GOAL: By 2014, reduce greenhouse gas emissions to 1990 levels.
GOAL: Achieve climate neutrality from building and fleet use by 2025.
STATUS: On track
Eight years ago the campus set out to reduce its carbon footprint by one-third – to bring Berkeley’s greenhouse gas emissions from campus operations back to the levels they were in 1990. Our most recent emissions inventory reveals that Berkeley has met this target, two years ahead of schedule.
Ambitious at the outset, this voluntary target to reduce greenhouse gas emissions (GHG) to 1990 levels by 2014 puts Berkeley ahead of UC Policy and State of California guidelines which call for this level of reduction by the year 2020.
UC to be Carbon Neutral by 2025
UC has a goal to be carbon neutral by 2025. To achieve carbon neutrality from scope 1 and 2 carbon emissions by 2025, Berkeley is striving to get emissions to net-zero for building energy use and fleet vehicles use. For Berkeley to meet this target campus emissionsneed to be reduced about 80% below 1990 levels. A neutrality date for scope 3 emissions is currently 2050.
UC Berkeley has taken the first steps toward neutrality by reducing emissions to 1990 levels, faster than required by California guidelines. The campus is working to progressively lower emissions until carbon neutrality is achieved.
Download an information flyer about Berkeley and Carbon Neutrality Initiative.
Berkeley Has Reduced Emissions Below 1990 Levels and Met UC's First Reduction Target Eight Years Ahead of Schedule
- Investing in energy efficiency and sustainable transportation practices. Since 2006, the campus has saved over 20 million kWh of electricity through building retrofits and by more than 1 million gallons of fuel use reduction.
- Buying Greener Power. Through purchases from Pacific Gas & Electricity, UC Berkeley is using more solar and wind energy, less coal.
- Improving Data and Methods. UC Berkeley is now using the best data available about campus energy use.
This accomplishment has been guided by the Cal Climate Action Partnership (CalCAP) and its steering committee – a broad collaboration of faculty, staff, students, and leadership. On-going climate action facilitation and reporting is managed by the Office of Sustainability.
Tracking and Evaluating Emissions
The campus analyzes emissions, energy use, and transportation scaled to campus population and square footage over time:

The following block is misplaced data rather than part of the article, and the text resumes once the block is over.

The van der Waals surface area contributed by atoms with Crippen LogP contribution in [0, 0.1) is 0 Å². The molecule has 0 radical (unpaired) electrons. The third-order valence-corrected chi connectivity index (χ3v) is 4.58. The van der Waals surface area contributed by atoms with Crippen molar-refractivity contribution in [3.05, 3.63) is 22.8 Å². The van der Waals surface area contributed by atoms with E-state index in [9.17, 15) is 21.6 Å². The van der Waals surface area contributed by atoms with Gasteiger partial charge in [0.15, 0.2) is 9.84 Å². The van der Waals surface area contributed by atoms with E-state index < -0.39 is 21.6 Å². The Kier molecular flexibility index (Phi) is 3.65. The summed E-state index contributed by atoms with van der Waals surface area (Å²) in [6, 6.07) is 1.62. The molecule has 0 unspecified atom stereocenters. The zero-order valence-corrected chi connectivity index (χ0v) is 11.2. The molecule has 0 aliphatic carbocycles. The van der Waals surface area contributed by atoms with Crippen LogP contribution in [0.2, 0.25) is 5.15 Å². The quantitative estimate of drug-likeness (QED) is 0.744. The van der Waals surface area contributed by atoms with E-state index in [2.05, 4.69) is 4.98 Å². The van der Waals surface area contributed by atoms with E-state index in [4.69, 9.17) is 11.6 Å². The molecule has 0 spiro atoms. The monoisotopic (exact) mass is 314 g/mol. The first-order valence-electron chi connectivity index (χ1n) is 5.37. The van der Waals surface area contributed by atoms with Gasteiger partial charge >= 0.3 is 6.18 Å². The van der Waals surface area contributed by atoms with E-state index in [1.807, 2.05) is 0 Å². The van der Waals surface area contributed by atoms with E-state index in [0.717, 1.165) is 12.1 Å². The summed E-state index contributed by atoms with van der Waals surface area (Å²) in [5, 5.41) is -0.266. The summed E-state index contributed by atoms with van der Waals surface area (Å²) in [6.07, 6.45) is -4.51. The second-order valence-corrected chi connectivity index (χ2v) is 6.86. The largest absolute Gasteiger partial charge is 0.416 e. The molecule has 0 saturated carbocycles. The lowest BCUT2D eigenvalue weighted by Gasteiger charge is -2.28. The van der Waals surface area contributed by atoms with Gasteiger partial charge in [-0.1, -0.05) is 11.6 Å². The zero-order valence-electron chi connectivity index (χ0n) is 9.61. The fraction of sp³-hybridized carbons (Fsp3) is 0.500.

- Since 2012, electricity use has decreased by 2.6%, steam use has decreased by 4.7%, and natural gas use has increased by 7.4%
- Total energy use dropped by 2.6% last year
- Total greenhouse gas emissions are below 1990 levels, and emissions per research dollar are down over 40% since that same time.
Primary energy sources are varied and include:
- utility-provided electricity
- purchased steam from an on-campus natural gas fired, co-generation plant
- natural gas used for heating and hot water in a limited number of buildings
The campus has calculated the greenhouse gas emissions of its supply chain using the Comprehensive Environmental Data Archive (CEDA) emission factor database. This analysis considers all indirect emissions of greenhouse gases (GHG) of products and services from cradle to grave.
Cal Climate Action Partnership (CalCAP) guides UC Berkeley’s efforts to reduce the climate change impacts. Berkeley's Vice Provost chairs the steering committee. A student-created initiative in 2005, CalCAP is now a collaboration of faculty, administration, staff, and students working together.
For deailed information on Carbon Neutrality, please see that section of our website.
CLIMATE ACTION FUND
The Climate Action Fund accepts donations to the campus effort to reduce greenhouse gas emissions.
RESEARCH AND STUDENT INVOLVEMENT
- UC Berkeley Researchers Aim For Comfort And Energy Efficiency: Armed with a $1.6 million grant from the California Energy Commission, UC Berkeley’s Center for the Built Environment researchers are creating a new webbased and user-responsive set of tools to enable more efficient temperature control in buildings.
- Students Tackle Climate Change In Neighboring Richmond: Public Health and Environmental Design students and researchers at UC Berkeley are helping residents of Richmond, CA, plan for the major challenges the city will face– from rising sea levels to higher temperatures, flood risks and increased energy and water consumption – in coming years.